A decade-long investigation of a large pumped storage project off-stream from the Columbia River at the John Day Dam, 110 miles upriver from Portland, Oregon, is on hold. But the investigation illustrates both the promise and challenges of large scale PSH development. The Klickitat (Washington) Public Utility District’s JD Pool Pumped Storage Project envisioned a large-scale energy storage facility near Columbia River’s John Day Dam to help get the most value out of the increasing supply of renewable, but variable, wind and solar power. In evaluating the proposed site, an engineering report noted a slew of virtues of the proposal: “It is in the middle of BPA’s robust high voltage transmission corridor, it can be developed in an environmentally benign manner, and the associated topography supports a high energy density design.” The lower reservoir, with a surface area around 100 acres and holding around 12,000 acre-feet of water, would sit alongside the Columbia River on the grounds of a closed aluminum smelter. As a closed loop system, impacts to the Columbia River would be minimized, and established water rights provide more water than would be needed to periodically recharge the system. Grid interconnection could be easily accomplished, and the site is near large amounts of variable wind turbines, which pose a load balancing challenge for BPA. Finally, the topography between the two upper reservoir sites – more than 2,000 feet vertical in just a bit over one mile horizontal - gives JD Pool “high energy density,” allowing the project to produce some 1,200 MW of power and to store up to 17,000 megawatt-hours of energy.[10]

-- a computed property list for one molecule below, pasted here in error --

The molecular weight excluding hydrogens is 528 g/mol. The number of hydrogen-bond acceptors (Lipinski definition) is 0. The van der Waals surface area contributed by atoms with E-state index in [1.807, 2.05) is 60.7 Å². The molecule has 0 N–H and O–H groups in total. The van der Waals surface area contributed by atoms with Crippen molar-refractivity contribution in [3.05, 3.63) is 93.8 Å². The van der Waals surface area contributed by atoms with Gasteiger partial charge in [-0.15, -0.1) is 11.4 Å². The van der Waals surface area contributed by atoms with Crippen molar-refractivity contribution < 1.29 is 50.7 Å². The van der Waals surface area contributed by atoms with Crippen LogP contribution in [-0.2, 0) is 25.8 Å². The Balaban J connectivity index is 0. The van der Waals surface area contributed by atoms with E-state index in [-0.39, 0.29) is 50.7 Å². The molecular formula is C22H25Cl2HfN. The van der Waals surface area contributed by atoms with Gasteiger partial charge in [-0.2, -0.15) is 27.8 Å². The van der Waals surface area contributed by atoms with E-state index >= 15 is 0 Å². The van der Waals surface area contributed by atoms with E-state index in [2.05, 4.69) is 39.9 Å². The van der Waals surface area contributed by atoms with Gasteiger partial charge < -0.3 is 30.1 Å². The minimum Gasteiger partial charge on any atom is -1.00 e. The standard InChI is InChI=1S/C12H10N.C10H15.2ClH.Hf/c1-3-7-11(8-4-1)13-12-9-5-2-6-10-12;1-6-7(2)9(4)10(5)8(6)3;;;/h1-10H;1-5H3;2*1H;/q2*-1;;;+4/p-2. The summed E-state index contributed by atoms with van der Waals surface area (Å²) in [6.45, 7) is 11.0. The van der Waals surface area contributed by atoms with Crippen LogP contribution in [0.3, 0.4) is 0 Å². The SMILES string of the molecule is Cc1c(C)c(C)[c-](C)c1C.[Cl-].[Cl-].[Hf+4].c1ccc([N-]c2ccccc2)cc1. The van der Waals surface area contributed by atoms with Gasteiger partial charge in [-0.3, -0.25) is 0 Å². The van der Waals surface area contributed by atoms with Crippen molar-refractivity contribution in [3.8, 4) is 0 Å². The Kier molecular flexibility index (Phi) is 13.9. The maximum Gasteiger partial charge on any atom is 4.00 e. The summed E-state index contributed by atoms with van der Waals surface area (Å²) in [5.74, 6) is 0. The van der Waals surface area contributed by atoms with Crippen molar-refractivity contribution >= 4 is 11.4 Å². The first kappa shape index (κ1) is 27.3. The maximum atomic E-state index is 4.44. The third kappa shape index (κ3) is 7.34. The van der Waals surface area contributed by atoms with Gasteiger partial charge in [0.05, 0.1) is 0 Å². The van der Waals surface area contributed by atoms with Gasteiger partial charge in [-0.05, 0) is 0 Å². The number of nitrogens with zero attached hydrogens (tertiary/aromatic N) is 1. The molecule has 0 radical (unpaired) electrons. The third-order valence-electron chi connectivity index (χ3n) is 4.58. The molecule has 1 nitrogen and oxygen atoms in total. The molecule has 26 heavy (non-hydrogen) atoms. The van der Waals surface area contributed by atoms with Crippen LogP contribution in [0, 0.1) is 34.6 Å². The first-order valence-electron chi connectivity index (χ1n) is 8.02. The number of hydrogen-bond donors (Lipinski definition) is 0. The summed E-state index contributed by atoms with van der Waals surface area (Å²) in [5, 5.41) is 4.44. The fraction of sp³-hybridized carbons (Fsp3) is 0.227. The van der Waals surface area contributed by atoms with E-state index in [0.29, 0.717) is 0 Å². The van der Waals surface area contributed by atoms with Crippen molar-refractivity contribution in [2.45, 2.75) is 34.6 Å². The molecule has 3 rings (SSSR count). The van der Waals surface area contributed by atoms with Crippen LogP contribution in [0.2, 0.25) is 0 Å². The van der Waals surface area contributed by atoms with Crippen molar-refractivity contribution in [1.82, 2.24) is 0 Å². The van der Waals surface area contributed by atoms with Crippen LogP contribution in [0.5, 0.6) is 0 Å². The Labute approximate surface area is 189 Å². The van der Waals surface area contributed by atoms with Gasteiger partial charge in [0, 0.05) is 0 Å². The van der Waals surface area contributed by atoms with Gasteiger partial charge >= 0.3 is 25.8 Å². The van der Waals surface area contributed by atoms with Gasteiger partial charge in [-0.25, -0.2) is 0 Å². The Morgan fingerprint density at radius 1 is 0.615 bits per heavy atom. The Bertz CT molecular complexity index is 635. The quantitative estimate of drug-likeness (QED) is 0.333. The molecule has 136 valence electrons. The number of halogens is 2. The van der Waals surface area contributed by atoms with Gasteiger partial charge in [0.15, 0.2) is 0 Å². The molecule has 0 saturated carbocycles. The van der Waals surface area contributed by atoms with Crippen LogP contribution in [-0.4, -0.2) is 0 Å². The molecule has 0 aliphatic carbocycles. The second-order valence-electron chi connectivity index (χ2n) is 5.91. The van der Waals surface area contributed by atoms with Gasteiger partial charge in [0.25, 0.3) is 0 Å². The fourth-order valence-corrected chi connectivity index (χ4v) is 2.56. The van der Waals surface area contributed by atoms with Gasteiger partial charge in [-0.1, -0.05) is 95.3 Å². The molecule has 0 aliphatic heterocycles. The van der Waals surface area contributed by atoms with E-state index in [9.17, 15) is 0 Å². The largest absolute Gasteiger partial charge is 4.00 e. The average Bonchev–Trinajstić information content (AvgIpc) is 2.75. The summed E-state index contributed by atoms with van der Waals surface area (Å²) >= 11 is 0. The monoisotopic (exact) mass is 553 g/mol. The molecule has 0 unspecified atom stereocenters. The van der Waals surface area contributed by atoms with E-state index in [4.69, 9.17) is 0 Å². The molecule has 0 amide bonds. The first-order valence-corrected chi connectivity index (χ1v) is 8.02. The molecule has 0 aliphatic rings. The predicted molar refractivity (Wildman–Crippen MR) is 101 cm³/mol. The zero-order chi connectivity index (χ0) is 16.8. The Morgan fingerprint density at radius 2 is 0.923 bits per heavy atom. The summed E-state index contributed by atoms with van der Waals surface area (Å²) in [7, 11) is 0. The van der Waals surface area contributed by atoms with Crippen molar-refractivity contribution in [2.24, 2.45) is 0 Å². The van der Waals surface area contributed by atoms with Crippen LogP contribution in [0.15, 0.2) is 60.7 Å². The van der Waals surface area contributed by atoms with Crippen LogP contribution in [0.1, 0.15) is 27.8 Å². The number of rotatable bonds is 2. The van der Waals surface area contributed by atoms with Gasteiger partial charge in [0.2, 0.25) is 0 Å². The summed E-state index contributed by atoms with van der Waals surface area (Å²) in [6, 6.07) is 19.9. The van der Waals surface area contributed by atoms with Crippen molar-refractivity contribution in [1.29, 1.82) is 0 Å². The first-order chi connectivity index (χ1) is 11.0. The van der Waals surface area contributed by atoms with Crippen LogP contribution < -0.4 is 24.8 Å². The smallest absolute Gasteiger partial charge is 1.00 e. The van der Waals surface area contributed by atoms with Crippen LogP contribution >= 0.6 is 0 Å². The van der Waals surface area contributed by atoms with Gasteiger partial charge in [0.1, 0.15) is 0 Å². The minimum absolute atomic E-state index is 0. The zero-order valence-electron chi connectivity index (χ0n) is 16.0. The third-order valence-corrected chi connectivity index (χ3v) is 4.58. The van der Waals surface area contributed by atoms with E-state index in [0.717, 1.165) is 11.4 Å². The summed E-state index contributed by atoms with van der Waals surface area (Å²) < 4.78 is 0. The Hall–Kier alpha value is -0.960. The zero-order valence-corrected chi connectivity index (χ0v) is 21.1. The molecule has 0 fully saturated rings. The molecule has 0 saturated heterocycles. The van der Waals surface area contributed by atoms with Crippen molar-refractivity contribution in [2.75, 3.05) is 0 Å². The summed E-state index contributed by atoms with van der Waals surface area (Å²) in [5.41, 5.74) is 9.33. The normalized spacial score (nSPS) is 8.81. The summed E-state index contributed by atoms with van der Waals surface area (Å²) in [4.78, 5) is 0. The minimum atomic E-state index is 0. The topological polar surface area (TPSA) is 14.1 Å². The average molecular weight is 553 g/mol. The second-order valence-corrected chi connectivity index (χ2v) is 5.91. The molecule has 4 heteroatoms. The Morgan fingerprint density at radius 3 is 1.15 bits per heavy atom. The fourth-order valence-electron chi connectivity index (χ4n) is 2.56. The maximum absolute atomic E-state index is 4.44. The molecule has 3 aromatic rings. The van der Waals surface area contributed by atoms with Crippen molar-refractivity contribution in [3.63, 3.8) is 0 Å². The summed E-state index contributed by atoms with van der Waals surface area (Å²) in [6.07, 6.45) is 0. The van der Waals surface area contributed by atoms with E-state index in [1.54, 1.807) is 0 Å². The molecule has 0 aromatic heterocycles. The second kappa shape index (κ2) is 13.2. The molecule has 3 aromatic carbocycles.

Despite the huge upside of the project, other factors have (at least temporarily) put the project on hold. In an initial federal filing regarding the project, the U.S. Fish and Wildlife Service warned of possible issues with migratory birds. The Confederated Tribes and Bands of the Yakama Nation raised concerns regarding potential impacts to significant cultural resources. And additional investigation of the smelter site revealed more extensive contamination requiring unexpectedly costly remediation.